LOS ANGELES (Reuters) - Femmes fatales and brutish men form a complex web in "Sin City: A Dame to Kill For," as old and new faces from Frank Miller's noir graphic novels are brought to life in film.
"A Dame to Kill For," out in U.S. theaters on Friday, is both a prequel and a sequel to 2005's "Sin City," adapted by from Miller's gritty series of the same name.
The film, distributed by Weinstein Co, sees the return of characters such as the warrior Marv (Mickey Rourke), private investigator Dwight McCarthy (Josh Brolin) and exotic dancer Nancy Callahan (Jessica Alba), as they battle both their mental and physical demons in the corrupt, hedonistic Sin City.
Brolin plays a prequel version Dwight before the character undergoes major facial reconstruction, as seen in Clive Owen's portrayal in the first film.
"I like that (Dwight) is so multi-faceted," Brolin said. "The minute you make the decision that he is brutish and hypercool and exaggerated like a simian man, suddenly you see all the cracks and the weaknesses."
Dwight's weakness comes in the form of the seductive Ava Lord, played by Eva Green, who embodies all the characteristics of Miller's ultimate femme fatale - a green-eyed ruthless manipulator who uses her sexuality to get what she wants.
"We've all dreamt of being Ava Lord at some point; to have so much power and to just let it all out and use men and be nasty," said Green. "She's a fantasy."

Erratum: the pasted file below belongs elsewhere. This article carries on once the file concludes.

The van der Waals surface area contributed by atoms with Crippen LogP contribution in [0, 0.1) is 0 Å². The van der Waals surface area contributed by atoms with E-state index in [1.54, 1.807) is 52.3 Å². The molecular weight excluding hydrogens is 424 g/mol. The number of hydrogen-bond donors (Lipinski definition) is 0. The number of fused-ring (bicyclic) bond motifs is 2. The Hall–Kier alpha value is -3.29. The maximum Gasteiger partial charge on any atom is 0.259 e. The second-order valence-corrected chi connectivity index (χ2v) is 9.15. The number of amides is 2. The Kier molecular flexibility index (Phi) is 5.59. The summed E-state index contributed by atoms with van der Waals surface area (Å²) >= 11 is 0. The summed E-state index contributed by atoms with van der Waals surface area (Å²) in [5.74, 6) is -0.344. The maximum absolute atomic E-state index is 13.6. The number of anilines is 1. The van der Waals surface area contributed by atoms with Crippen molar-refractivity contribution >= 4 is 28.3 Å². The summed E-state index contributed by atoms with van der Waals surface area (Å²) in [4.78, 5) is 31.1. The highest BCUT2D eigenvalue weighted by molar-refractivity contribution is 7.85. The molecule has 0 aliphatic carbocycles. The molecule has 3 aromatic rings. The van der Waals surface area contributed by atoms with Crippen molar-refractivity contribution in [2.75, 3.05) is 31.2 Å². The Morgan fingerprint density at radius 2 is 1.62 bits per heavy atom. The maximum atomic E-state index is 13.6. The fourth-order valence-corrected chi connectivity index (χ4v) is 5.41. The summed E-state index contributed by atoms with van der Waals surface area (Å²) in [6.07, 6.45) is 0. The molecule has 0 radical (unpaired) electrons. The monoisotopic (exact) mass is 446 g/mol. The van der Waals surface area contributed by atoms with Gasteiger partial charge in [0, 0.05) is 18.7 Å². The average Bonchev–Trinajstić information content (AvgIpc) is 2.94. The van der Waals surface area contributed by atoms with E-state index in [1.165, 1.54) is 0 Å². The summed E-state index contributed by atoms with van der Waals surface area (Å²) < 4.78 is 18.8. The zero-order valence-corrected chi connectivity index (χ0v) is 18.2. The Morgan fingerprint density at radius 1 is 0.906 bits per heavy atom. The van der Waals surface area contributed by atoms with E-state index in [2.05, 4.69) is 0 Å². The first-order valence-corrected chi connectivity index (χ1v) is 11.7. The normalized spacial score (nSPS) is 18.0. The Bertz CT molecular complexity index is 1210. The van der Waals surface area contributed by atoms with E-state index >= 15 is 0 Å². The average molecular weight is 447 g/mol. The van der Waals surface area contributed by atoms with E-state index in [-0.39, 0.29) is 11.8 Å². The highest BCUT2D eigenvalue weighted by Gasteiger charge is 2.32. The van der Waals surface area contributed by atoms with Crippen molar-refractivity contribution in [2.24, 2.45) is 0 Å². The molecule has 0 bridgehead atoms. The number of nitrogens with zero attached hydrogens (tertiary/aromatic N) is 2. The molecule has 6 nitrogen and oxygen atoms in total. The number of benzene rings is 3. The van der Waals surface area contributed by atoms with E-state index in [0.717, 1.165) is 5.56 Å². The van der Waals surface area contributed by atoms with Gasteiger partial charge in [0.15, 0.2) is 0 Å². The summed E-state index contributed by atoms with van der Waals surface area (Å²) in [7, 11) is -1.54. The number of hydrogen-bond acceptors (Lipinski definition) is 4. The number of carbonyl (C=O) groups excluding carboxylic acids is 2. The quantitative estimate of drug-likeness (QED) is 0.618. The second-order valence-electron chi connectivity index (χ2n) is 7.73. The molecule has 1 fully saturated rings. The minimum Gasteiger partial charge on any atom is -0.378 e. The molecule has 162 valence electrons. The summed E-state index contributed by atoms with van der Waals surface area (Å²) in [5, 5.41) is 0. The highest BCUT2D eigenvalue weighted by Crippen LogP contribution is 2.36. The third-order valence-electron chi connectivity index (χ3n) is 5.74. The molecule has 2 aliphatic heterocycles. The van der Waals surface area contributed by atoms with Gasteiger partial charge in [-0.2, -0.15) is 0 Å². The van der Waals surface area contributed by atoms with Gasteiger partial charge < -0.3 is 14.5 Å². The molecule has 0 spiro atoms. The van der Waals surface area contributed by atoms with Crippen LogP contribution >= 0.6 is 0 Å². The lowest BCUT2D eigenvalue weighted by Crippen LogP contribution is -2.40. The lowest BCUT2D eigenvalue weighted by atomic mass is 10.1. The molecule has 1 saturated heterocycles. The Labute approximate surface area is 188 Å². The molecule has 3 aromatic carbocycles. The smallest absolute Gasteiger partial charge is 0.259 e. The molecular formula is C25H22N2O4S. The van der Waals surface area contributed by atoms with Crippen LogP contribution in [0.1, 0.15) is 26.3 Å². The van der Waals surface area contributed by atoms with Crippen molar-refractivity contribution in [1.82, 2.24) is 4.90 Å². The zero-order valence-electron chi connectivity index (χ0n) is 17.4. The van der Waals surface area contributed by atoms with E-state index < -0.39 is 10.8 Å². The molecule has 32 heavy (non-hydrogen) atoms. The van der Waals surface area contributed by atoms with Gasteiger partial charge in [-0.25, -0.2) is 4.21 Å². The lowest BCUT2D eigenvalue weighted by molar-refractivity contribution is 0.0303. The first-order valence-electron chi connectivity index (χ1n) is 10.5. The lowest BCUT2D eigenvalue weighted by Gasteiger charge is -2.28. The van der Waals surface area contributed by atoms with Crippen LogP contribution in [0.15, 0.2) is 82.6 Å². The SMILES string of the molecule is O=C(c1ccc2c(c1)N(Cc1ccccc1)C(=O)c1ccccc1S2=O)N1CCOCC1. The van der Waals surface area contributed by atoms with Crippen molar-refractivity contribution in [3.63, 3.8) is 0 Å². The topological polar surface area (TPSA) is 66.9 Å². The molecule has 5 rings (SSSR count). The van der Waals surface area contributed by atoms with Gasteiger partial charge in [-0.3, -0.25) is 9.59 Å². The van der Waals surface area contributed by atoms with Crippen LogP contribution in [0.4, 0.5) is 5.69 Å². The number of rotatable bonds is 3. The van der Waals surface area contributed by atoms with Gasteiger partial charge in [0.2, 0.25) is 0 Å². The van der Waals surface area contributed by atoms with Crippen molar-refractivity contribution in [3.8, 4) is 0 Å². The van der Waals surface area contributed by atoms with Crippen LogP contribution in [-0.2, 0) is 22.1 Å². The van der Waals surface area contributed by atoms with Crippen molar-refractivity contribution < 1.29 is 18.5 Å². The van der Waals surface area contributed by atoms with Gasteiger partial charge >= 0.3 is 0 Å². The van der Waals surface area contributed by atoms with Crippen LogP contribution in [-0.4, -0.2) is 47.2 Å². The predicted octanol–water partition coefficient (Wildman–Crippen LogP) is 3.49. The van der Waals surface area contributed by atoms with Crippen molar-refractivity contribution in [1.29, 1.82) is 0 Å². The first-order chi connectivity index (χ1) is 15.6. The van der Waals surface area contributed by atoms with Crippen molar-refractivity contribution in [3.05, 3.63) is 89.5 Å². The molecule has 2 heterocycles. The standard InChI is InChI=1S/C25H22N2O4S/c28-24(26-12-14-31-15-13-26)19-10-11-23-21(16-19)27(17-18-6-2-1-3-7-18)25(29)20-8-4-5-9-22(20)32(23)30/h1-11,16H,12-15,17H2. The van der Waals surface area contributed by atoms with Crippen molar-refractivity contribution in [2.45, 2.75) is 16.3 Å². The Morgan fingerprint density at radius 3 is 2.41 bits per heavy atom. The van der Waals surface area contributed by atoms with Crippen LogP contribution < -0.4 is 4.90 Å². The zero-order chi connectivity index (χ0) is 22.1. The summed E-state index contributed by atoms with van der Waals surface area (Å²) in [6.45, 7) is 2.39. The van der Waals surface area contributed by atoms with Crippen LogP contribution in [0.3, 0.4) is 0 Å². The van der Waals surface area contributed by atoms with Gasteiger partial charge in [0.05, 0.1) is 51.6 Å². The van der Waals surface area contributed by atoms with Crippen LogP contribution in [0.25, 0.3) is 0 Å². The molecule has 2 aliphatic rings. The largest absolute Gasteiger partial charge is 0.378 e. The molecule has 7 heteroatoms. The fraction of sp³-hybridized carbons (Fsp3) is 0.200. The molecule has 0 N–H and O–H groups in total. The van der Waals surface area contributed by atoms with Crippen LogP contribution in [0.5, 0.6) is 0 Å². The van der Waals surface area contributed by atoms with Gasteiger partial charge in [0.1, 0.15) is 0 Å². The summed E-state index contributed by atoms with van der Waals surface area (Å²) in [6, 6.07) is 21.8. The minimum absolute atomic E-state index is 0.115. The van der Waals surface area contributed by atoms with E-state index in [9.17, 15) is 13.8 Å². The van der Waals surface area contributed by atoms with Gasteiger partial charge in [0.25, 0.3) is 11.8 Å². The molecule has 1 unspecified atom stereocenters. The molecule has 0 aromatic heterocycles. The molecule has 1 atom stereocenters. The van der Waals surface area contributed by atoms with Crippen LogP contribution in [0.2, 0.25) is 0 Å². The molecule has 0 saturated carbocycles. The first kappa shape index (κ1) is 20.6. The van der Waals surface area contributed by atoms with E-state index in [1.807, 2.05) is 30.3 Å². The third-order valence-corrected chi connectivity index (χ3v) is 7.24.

"Sin City" came at the forefront of a new wave of comic book adaptations on the big screen, as DC and Marvel properties such as X-Men, Spider-Man, and Batman reboots dominated the box office in recent years.
Director Robert Rodriguez worked closely with Miller to adapt "A Dame to Kill For," using 3D techniques and animation to lend the graphic novel feel to the film, which Miller said helped the film stay close to the books.
Miller criticized recent superhero films for straying from original source material, pointing to "Iron Man," "Captain America" and "Avengers," based on Jack Kirby's 1960s comics. "There's a big difference between going from a singular vision and taking the title of something into a boardroom full of people and ripping it to pieces," he said.
Miller also wrote two new stories specifically for the film, including "The Long, Bad Night," starring Joseph Gordon-Levitt as a young poker player trying his luck in Sin City, and "Nancy's Last Dance," to give fans of his books something new.
Alba reprised the role of Nancy, who is paralyzed by grief and succumbs to alcohol after losing the love of her life, John Hartigan (Bruce Willis), in the first film.
"She was broken and sad and tormented and she comes out in the end as this pretty badass warrior," Alba said.
"I have a fearlessness, a self-confidence and a sense of self-worth now that I didn't quite have before, so it was nice to tackle this world with that confidence."
(This story has been refiled to correct first paragraph to add dropped 's' in 'femmes fatales')
Reporting by Piya Sinha-Roy; Editing by Mary Milliken and Lisa Shumaker